Background The Middle East Respiratory Syndrome Coronavirus (MERS-CoV) causes symptoms similar to Severe Acute Respiratory Syndrome Coronavirus (SARS-CoV), yet involving an additional component of acute renal failure (ARF) according to several published case reports. Impairment of the kidney is not typically seen in Coronavirus infections. The role of kidney infection in MERS is not understood. Findings A systematic review of communicated and peer-reviewed case reports revealed differences in descriptions of kidney involvement in MERS versus SARS patients. In particular, ARF in MERS patients occurred considerably earlier after a median time to onset of 11 days (SD ±2,0 days) as opposed to 20 days for SARS, according to the literature. In-situ histological staining of the respective cellular receptors for MERS- and SARS-Coronavirus showed highly similar staining patterns with a focus of a receptor-specific signal in kidney epithelial cells. Comparative infection experiments with SARS- and MERS-CoV in primary human kidney cells versus primary human bronchial epithelial cells showed cytopathogenic infection only in kidney cells, and only if infected with MERS-CoV. Kidney epithelial cells produced almost 1000-fold more infectious MERS-CoV progeny than bronchial epithelial cells, while only a small difference was seen between cell types when infected with SARS-CoV. Conclusion Epidemiological studies should analyze kidney impairment and its characteristics in MERS-CoV. Virus replication in the kidney with potential shedding in urine might constitute a way of transmission, and could explain untraceable transmission chains leading to new cases. Individual patients might benefit from early induction of renoprotective treatment.
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                Author and article information

                Journal
                KDD
                KDD
                10.1159/issn.2296-9357
                Kidney Diseases
                S. Karger AG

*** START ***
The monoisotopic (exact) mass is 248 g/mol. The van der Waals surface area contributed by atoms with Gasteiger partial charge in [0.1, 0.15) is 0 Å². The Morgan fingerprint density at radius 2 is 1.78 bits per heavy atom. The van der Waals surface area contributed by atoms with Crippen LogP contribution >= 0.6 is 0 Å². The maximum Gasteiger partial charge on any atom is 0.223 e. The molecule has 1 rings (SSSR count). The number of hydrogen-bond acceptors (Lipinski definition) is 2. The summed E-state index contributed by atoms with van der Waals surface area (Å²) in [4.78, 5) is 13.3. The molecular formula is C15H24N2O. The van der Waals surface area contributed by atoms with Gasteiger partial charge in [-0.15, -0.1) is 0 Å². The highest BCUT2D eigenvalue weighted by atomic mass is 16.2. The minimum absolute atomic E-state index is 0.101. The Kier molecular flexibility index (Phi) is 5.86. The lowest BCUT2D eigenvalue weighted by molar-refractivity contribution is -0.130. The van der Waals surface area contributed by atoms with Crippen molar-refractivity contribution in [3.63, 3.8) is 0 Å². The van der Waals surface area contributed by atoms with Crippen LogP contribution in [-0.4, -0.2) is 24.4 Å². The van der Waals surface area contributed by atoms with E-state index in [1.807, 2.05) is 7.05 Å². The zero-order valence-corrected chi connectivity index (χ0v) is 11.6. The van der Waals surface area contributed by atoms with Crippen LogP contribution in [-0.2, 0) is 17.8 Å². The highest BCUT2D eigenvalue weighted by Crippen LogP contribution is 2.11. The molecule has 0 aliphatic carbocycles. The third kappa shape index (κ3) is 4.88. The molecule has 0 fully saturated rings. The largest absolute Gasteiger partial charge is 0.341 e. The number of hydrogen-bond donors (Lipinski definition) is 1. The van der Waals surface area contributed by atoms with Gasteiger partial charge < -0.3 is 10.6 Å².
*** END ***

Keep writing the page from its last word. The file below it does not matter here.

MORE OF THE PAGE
2296-9381
                2296-9357
                2020
                September 2020
                18 June 2020
                : 6
                : 5
                : 318-323
                Affiliations
                Institute of Nephrology, Zhong Da Hospital, Southeast University School of Medicine, Nanjing, China
                Author notes
                *Bi-Cheng Liu, Institute of Nephrology, Zhong Da Hospital, Southeast University School of Medicine, Dingjiaqiao Rd. 87, Nanjing, Jiangsu 210009 (China), liubc64@163.com
                Article
                509086 PMC7360511 Kidney Dis 2020;6:318–323
                10.1159/000509086
                PMC7360511
                32742978
                © 2020 The Author(s) Published by S. Karger AG, Basel

                This article is licensed under the Creative Commons Attribution-NonCommercial-NoDerivatives 4.0 International License (CC BY-NC-ND). Usage and distribution for commercial purposes as well as any distribution of modified material requires written permission. Drug Dosage: The authors and the publisher have exerted every effort to ensure that drug selection and dosage set forth in this text are in accord with current recommendations and practice at the time of publication. However, in view of ongoing research, changes in government regulations, and the constant flow of information relating to drug therapy and drug reactions, the reader is urged to check the package insert for each drug for any changes in indications and dosage and for added warnings and precautions. This is particularly important when the recommended agent is a new and/or infrequently employed drug. Disclaimer: The statements, opinions and data contained in this publication are solely those of the individual authors and contributors and not of the publishers and the editor(s). The appearance of advertisements or/and product references in the publication is not a warranty, endorsement, or approval of the products or services advertised or of their effectiveness, quality or safety. The publisher and the editor(s) disclaim responsibility for any injury to persons or property resulting from any ideas, methods, instructions or products referred to in the content or advertisements.

                Page count
                Pages: 6
                Categories
                Review Article

                Cardiovascular Medicine, Nephrology

                COVID-19, 2019 novel coronavirus disease, Acute kidney injury